Joe Haldeman, |
I think that it's likely that there isn't a person on the planet who hasn't wondered how his choices and decisions have an impact not only on his own life but on the lives of the people around him. It isn't such a reach to extend this thought to the rest of the universe, which is exactly what Joe Haldeman has done in his novel Guardian, set in the late 1800s.
Rosa Tolliver is disappointed in her marriage to Edward Tolliver, but she endure's her husband's abuse and callousness until she discovers that their 14-year-old son Daniel is also a victim, She and Daniel flee their Philadelphia home, taking with them the gold left to Rosa by her parents, and they end up heading for the Alaskan gold fields.
Throughout the years, a raven appears to offer a warning or a suggestion, and when a devastating crisis strikes Rose, the bird reveals itself to be something more than a mere avian. The bird -- which can transform into other shapes -- is a "guardian," a traveling being who observes the universe born out of each decision and action. The final time he appears to Rosa, it is to give her the opportunity to save herself and by extension, the whole world.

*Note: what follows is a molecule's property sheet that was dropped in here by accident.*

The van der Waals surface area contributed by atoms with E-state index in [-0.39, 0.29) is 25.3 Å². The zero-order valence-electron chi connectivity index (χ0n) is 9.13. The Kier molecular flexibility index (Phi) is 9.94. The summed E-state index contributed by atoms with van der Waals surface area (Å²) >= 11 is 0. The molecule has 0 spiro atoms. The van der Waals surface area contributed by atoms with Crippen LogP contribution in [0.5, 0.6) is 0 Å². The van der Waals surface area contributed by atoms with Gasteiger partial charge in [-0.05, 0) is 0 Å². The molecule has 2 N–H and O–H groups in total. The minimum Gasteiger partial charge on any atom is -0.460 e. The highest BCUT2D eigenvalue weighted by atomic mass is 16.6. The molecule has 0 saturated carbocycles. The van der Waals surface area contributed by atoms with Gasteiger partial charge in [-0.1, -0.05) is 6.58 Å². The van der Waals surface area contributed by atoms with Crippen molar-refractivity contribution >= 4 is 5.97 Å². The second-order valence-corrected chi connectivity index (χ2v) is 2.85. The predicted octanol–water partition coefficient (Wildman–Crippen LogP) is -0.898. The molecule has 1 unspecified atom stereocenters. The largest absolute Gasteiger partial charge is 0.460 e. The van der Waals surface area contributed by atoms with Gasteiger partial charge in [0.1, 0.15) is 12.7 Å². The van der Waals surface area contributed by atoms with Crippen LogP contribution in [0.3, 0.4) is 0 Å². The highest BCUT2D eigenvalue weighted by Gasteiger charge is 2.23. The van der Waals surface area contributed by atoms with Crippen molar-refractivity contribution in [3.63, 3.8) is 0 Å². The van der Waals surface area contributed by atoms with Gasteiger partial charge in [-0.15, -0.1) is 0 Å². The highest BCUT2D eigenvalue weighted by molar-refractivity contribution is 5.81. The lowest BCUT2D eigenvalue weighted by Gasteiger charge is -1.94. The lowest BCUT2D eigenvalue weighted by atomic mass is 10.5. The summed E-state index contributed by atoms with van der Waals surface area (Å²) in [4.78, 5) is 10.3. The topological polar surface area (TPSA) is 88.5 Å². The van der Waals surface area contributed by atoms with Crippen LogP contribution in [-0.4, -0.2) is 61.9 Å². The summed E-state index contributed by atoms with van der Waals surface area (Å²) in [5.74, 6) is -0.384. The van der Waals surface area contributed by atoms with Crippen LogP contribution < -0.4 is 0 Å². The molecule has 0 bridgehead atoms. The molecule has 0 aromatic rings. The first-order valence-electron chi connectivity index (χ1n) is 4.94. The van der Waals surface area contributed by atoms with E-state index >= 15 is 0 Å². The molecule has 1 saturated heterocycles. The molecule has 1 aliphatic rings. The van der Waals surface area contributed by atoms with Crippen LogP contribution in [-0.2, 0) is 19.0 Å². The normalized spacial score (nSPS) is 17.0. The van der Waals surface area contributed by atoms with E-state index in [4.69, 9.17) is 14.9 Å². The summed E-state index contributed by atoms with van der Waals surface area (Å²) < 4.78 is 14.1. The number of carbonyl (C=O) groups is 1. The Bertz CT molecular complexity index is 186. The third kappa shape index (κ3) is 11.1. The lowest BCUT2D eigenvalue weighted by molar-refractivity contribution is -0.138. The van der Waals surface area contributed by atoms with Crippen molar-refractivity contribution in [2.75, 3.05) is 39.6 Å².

The narrative is well-paced and descriptive, told through Rosa's observations in a journal. She is a wholly sympathetic character, strong, feisty and resourceful, but Haldeman takes care not to make her son a male clone of Rosa. Daniel is moody and impulsive, sometimes nearly reckless, and through these traits his character emerges.
The story could easily have done without the science fiction twists and turns; the descriptions of their travels and their experiences in Alaska are engrossing in themselves. The science fiction element, while hinted at, doesn't mesh as smoothly as it might have, partly because it is introduced so late in the book.
This is a readable enjoyable book, but tighter editing and extended development of the science fiction storyline would have resulted in a strong story.